Publication: The Effects of the Intensity, Timing, and Persistence of Personal History of Mobility on Support for Redistribution
This paper examines the association between the intensity, timing, and persistence of personal history of mobility on individual support for redistribution. Using both rounds of the Life in Transition Survey, the paper builds measures of downward mobility for about 57,000 individuals from 27 countries in Eastern Europe and Central Asia. The analysis finds that more intensive, recent, and persistent downward mobility increases support for redistribution more. A number of extensions and checks are done by, among others, taking into account systematic bias in perceived mobility experience, considering an alternative definition of redistributive preferences, and exploring the severity of omitted variable bias problems. Overall, the results are robust.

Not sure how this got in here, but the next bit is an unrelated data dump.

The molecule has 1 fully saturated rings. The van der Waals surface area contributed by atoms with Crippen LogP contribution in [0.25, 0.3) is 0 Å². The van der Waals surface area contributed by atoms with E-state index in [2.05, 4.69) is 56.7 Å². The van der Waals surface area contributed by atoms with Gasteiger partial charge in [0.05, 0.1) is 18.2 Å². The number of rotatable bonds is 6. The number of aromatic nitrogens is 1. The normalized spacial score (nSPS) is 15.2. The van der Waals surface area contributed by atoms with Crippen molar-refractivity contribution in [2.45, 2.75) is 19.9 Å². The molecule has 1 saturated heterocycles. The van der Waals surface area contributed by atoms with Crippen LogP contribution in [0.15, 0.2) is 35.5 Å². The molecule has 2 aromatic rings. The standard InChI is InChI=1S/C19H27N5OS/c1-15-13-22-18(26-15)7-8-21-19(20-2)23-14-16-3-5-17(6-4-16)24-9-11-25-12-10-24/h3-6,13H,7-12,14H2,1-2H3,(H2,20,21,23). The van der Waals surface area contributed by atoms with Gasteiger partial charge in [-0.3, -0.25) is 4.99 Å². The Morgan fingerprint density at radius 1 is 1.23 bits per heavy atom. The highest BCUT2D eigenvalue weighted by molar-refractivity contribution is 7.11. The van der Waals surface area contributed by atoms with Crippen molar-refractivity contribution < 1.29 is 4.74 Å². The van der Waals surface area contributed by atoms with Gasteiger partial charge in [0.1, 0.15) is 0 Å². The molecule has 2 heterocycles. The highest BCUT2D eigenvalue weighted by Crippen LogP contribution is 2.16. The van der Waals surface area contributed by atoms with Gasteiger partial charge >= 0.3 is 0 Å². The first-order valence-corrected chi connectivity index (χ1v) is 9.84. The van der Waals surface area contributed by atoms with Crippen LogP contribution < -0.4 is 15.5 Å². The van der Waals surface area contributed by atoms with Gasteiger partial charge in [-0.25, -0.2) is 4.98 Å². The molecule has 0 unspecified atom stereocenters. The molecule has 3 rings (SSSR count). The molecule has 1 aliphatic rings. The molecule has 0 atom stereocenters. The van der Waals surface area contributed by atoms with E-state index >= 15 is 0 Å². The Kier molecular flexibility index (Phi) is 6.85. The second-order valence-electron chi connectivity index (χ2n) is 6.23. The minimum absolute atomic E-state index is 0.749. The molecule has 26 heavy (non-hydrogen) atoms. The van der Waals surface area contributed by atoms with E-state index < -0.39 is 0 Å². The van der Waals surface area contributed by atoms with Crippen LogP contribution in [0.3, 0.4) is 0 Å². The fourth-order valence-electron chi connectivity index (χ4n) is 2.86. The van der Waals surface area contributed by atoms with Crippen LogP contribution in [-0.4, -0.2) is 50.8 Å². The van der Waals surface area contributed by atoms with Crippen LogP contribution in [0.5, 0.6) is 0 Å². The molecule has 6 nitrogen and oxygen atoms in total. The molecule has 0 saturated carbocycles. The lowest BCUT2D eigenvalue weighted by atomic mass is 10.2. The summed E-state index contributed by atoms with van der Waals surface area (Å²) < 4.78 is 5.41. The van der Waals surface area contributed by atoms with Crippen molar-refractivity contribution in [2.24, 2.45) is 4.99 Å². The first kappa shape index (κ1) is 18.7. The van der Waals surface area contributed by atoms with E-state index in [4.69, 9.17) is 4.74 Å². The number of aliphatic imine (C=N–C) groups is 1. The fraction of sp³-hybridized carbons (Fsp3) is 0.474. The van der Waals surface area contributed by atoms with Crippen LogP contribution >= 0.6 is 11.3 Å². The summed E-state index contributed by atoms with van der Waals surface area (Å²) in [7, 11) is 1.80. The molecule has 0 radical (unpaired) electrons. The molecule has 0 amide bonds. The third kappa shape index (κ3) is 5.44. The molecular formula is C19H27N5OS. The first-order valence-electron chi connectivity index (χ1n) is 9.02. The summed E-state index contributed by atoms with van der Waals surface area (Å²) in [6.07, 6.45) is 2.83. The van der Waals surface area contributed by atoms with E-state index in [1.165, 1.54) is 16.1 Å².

“Dabalen, Andrew; Parinduri, Rasyad; Paul, Saumik. 2014. The Effects of the Intensity, Timing, and Persistence of Personal History of Mobility on Support for Redistribution. Policy Research Working Paper;No. 6803. © World Bank, Washington, DC. http://hdl.handle.net/10986/17293 License: CC BY 3.0 IGO.”
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